What is User Acceptance Testing (UAT): A complete guide

The software testing industry continues to thrive, thanks to increased technology consumption across the globe. Among the most sought-after types of testing in the $40 billion industry is user acceptance testing

What is user acceptance testing (UAT): A complete guide

The software testing industry continues to thrive, thanks to increased technology consumption across the globe. Among the most sought-after types of testing in the $40 billion industry is user acceptance testing. It helps validate whether the built app works as intended and is ready to be rolled out to the market.

What is user acceptance testing?

This involves performing a series of operations on an app after other critical app development procedures, such as system, functional, and integration testing. The evaluation is performed by the end-user or business client, and a UAT testing software. It’s done to verify that the product is in line with the intended use before moving it to the production environment. 

What is its purpose?

The evaluation is geared toward validating the product’s viability in a real-world scenario, depending on the prevailing user needs, specifications, or even preferences. The focus here is usually on user feedback, whether positive or negative, which helps streamline the user experience by reducing the number of pain points when the product is finally deployed. 

The available UAT types

Now that you understand the definition of UAT, what are the prevalent types you should know? Well, the AT types may include:


Alpha and beta: giving the app to select end-users to evaluate its usability and give feedback for later improvement


Regulation (RAT): ensuring that the app complies with the required legal regulations


Contract (CAT): evaluating whether the app in question embodies the qualities, criteria, and specifications provided in the development contract


Business (BAT): evaluating whether the product meets certain business requirements in a real-world scenario, against a predetermined business case


Operational (OAT): analysing the predefined workflow of the product in question in terms of compatibility and reliability, as well as its operational readiness in terms of stability

Who performs the evaluation?

It can be performed by two groups of people, including everyday end-users or business clients. For instance, a client might need to test the viability of a commercial app or a custom-built tool before deploying it for real-world applications. Similarly, app developers may avail products to a select group of end-users to gather feedback to streamline user experience before a mass rollout. An issue tracking software is used in this case.

A brief description of the process

Although UAT can be done in many ways, depending on the overall objectives, here is the standard and most prevalent user acceptance testing process flow:


Analysis of business requirements — this allows strategies, as well as the implementation timeframe to be set. Documents used at this stage include project charter, process flow diagrams, and system requirement specifications (SRS)


Creation of the evaluation plan — the entry and exit criteria are documented at this stage to outline the strategies that will be used to validate the app product in question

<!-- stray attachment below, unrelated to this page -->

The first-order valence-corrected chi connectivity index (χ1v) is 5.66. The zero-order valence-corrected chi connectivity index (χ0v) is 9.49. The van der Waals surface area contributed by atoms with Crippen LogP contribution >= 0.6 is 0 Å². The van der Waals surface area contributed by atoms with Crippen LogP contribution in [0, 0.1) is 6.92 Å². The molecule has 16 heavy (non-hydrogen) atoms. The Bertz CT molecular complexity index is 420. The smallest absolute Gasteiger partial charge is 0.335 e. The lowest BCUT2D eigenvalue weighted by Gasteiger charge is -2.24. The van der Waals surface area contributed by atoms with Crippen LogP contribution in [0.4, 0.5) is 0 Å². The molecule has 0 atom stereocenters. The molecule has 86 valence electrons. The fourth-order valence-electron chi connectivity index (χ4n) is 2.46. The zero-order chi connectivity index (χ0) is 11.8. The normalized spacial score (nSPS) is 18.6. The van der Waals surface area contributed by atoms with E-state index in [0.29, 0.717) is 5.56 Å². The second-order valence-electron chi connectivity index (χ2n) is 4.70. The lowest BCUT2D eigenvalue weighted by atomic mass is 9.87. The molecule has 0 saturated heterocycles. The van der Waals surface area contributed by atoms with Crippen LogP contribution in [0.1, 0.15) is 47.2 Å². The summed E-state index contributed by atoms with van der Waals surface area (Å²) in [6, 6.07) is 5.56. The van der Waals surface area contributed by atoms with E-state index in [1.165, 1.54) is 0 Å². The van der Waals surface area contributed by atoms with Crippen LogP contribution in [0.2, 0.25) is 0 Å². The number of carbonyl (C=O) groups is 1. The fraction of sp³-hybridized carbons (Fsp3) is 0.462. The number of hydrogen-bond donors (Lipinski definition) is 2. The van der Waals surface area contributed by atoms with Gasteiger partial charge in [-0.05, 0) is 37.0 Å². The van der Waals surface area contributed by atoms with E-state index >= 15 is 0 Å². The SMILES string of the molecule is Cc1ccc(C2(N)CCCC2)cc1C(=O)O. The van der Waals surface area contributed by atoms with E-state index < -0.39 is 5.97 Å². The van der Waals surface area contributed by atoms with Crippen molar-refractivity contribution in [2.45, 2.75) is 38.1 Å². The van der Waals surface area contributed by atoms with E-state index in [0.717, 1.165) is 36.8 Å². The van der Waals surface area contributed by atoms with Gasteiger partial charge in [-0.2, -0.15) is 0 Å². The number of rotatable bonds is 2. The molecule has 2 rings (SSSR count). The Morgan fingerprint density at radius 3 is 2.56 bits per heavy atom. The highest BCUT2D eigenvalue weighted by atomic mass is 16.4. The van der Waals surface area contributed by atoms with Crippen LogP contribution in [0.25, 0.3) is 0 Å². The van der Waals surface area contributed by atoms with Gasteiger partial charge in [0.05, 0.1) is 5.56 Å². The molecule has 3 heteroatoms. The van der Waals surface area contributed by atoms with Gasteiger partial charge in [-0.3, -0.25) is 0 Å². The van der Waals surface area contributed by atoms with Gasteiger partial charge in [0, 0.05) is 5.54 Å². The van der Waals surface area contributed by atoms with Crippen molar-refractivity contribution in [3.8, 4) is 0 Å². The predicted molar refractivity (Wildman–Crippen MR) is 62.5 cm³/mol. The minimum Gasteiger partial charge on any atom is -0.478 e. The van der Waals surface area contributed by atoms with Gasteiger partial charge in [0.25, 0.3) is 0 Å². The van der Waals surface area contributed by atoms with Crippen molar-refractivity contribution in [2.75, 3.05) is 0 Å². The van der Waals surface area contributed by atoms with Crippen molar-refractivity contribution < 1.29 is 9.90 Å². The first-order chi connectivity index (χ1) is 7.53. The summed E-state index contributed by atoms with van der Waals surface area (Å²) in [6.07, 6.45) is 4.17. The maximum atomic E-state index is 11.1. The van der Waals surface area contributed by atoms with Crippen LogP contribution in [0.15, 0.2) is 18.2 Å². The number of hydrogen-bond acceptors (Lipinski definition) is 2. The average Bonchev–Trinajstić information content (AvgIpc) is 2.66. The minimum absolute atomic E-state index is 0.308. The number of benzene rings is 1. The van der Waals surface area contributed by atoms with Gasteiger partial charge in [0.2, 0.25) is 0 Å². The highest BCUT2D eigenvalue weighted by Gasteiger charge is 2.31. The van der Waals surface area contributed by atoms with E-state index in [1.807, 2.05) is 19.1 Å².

Identify analysis scenarios and cases — identification of viable test scenarios to build relevant cases, as well as highlight clear guidelines and steps to be followed during the whole process


Preparation of data — live data is scrambled to preserve its integrity and security. The participants also familiarise themselves with the database flow at this stage


Run and record the results — a software test tool is used to run the cases, as well as automate bug reporting


Confirm business objectives met — a sign-off email is sent, signalling the product is ready to move to the production environment

Main challenges encountered

User acceptance testing techniques minimise the risks of deploying unreliable products in terms of experience. But since this evaluation is critical and often reliable, it faces several challenges too, including:

  • Poor planning — which can happen when the previous stages of app development took more time than initially intended
  • Wrong choice of participating users – which can mean inaccurate or inconsistent feedback and bug reporting
  • App dependencies — if the product is checked and deployed in the same environment
  • Delays — occurring  due to poor communication lines between the evaluators

Enhance your testing experience with the aqua tool for UA

Among the best practices of user acceptance testing includes leveraging a tool that doesn’t limit your opportunities to enhance your experience, as well as ensuring that you deploy a perfect app product. The aqua tool is ideal for anyone in the testing process, including end-users and internal testers. You can perform your checks around the clock with this tool and generate a visual proof of your bug reports.

This tool allows users to execute a user acceptance testing plan in five easy steps:

  • Set the requirements
  • Communicate with your team to stay on track and monitor progress
  • Validate whether your requirements and business objectives are met
  • Monitor the progress of testing and results with pre-set on your project dashboard or custom reports
  • Resolve any highlighted issues and fix bugs


UAT is a critical phase in app development that any business would want to get right from the word go. Typically, it can help if you look into a relevant user acceptance test plan example and replicate it for your app project, especially if you are doing it for the first time. Alternatively, contact us to get started with the aqua tool for UAT.

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